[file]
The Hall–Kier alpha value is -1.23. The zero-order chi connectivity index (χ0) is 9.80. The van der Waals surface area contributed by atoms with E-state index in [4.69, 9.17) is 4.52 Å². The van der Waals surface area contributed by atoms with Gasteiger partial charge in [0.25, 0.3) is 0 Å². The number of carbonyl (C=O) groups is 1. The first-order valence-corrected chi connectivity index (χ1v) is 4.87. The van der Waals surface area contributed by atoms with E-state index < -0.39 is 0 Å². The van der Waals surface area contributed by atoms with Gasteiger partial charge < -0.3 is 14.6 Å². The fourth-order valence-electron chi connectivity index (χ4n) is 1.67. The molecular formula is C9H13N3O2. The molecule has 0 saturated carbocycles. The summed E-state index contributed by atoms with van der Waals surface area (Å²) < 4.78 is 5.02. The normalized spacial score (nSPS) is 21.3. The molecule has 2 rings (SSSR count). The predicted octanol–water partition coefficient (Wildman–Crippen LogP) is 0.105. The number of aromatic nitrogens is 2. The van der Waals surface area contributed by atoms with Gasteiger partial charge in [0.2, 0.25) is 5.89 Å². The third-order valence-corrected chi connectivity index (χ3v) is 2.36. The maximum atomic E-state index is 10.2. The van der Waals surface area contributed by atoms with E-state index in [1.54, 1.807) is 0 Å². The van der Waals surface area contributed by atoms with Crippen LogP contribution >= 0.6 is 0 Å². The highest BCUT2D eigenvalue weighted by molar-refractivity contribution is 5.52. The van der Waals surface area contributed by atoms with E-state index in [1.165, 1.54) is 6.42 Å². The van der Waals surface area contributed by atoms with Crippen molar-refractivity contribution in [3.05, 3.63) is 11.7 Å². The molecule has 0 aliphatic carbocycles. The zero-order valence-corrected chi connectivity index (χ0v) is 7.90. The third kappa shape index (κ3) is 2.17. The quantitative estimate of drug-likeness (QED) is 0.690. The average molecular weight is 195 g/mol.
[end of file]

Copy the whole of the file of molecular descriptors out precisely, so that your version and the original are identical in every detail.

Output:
The Hall–Kier alpha value is -1.23. The zero-order chi connectivity index (χ0) is 9.80. The van der Waals surface area contributed by atoms with E-state index in [4.69, 9.17) is 4.52 Å². The van der Waals surface area contributed by atoms with Gasteiger partial charge in [0.25, 0.3) is 0 Å². The number of carbonyl (C=O) groups is 1. The first-order valence-corrected chi connectivity index (χ1v) is 4.87. The van der Waals surface area contributed by atoms with E-state index < -0.39 is 0 Å². The van der Waals surface area contributed by atoms with Gasteiger partial charge < -0.3 is 14.6 Å². The fourth-order valence-electron chi connectivity index (χ4n) is 1.67. The molecular formula is C9H13N3O2. The molecule has 0 saturated carbocycles. The summed E-state index contributed by atoms with van der Waals surface area (Å²) < 4.78 is 5.02. The normalized spacial score (nSPS) is 21.3. The molecule has 2 rings (SSSR count). The predicted octanol–water partition coefficient (Wildman–Crippen LogP) is 0.105. The number of aromatic nitrogens is 2. The van der Waals surface area contributed by atoms with Gasteiger partial charge in [0.2, 0.25) is 5.89 Å². The third-order valence-corrected chi connectivity index (χ3v) is 2.36. The maximum atomic E-state index is 10.2. The van der Waals surface area contributed by atoms with E-state index in [1.54, 1.807) is 0 Å². The van der Waals surface area contributed by atoms with Crippen LogP contribution >= 0.6 is 0 Å². The highest BCUT2D eigenvalue weighted by molar-refractivity contribution is 5.52. The van der Waals surface area contributed by atoms with E-state index in [1.165, 1.54) is 6.42 Å². The van der Waals surface area contributed by atoms with Crippen molar-refractivity contribution in [3.05, 3.63) is 11.7 Å². The molecule has 0 aliphatic carbocycles. The zero-order valence-corrected chi connectivity index (χ0v) is 7.90. The third kappa shape index (κ3) is 2.17. The quantitative estimate of drug-likeness (QED) is 0.690. The average molecular weight is 195 g/mol.